A General Review on the Culture of Hong Kong and Japan Through the Hofstede’s Cultural Dimensions Theory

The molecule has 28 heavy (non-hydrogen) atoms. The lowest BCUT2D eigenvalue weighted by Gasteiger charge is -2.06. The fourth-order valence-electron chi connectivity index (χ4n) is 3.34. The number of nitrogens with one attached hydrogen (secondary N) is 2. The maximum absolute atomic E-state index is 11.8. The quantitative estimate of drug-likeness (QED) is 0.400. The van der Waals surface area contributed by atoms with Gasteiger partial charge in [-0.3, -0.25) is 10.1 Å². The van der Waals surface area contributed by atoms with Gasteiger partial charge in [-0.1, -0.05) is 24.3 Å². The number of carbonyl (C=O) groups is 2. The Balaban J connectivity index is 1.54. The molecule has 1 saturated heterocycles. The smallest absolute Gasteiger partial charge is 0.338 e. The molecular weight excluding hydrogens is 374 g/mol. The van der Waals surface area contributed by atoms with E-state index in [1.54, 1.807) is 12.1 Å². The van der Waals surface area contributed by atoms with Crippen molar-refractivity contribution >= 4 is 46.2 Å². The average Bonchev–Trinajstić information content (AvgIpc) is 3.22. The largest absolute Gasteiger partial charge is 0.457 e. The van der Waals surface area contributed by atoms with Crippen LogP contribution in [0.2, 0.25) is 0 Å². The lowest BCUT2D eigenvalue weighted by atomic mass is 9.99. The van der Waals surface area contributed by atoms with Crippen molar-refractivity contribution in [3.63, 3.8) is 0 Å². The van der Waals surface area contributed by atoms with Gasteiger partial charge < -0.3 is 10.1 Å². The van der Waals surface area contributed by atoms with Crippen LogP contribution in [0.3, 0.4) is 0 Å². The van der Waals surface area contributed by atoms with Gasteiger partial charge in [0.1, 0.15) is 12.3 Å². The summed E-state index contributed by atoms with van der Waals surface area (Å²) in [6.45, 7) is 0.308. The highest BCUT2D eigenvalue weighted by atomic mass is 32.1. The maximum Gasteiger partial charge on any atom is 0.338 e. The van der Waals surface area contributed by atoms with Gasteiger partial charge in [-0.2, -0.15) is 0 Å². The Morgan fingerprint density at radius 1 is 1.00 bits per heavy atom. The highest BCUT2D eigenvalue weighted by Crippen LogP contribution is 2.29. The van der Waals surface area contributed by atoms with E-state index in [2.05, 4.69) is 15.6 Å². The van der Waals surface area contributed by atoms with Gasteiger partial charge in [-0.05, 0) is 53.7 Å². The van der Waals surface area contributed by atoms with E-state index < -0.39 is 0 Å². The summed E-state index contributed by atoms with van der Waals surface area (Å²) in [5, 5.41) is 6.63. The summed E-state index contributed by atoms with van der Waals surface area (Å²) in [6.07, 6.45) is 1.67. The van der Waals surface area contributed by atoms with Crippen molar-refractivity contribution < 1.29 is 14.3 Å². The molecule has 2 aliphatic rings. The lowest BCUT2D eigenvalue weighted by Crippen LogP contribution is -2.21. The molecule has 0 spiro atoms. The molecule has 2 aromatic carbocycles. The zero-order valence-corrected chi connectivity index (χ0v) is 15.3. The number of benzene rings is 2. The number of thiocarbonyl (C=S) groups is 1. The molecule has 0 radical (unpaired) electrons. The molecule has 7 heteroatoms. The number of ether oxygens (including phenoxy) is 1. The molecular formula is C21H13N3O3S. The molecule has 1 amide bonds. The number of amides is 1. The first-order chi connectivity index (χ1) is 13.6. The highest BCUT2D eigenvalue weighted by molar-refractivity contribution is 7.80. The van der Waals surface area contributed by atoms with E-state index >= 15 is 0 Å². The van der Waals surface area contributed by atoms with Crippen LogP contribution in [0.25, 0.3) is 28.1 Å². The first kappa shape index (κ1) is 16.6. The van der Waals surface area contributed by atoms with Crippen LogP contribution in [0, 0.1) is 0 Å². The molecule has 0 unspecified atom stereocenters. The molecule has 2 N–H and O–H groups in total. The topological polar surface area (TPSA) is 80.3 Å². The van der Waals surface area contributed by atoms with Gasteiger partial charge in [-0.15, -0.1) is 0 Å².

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A General Review on the Culture of Hong Kong and Japan through the Hofstede’s Cultural Dimensions Theory Cultural dimensions theory, developed by Geert Hofstede's, describes how a society’s culture affects the values of its members, and how these values relate to their behaviour. The theory proposed six dimensions: power distance, uncertainty avoidance, individualism-collectivism, masculinity-femininity, long-term and short-term orientation, and the latest dimension, indulgence and self-restraint which was added in 2010 edition of Cultures and Organizations: Software of the Mind. Yet in this essay, only the first four dimensions will be discussed since the first four dimensions shows the distinct difference between Hong Kong and Japanese culture. First of all, power distance dimension. This dimension can be defined as the degree to which the acceptance of the less powerful cultural members towards the decisions and actions made by its power holders. This dimension is also used to explain a culture’s attitude towards the unequal distribution of power. Hong Kong scores 68 on the power distance index(PDI), which is regarded as high. That means the Hong Kong society believes that it is acceptable for inequalities to exist among people, and this is more likely to polarise the subordinate-superior relationship. We always regard Japan as a highly hierarchical society because of its social setting and actions. For example, they have to use honorifics when they are talking to superiors. On the contrary, Japan scores 54 on PDI which is regarded as a mildly hierarchical society. One of the reasons maybe the historical background. Having a big influence under the Chinese and colonial culture background, the Hong Kong society established an attitude, that is to obey the superior. Take the teacher-student relationship as an example. Even nowadays the relationship of teachers and students seems becoming less subordinate-superior, students are rarely challenge and question the...
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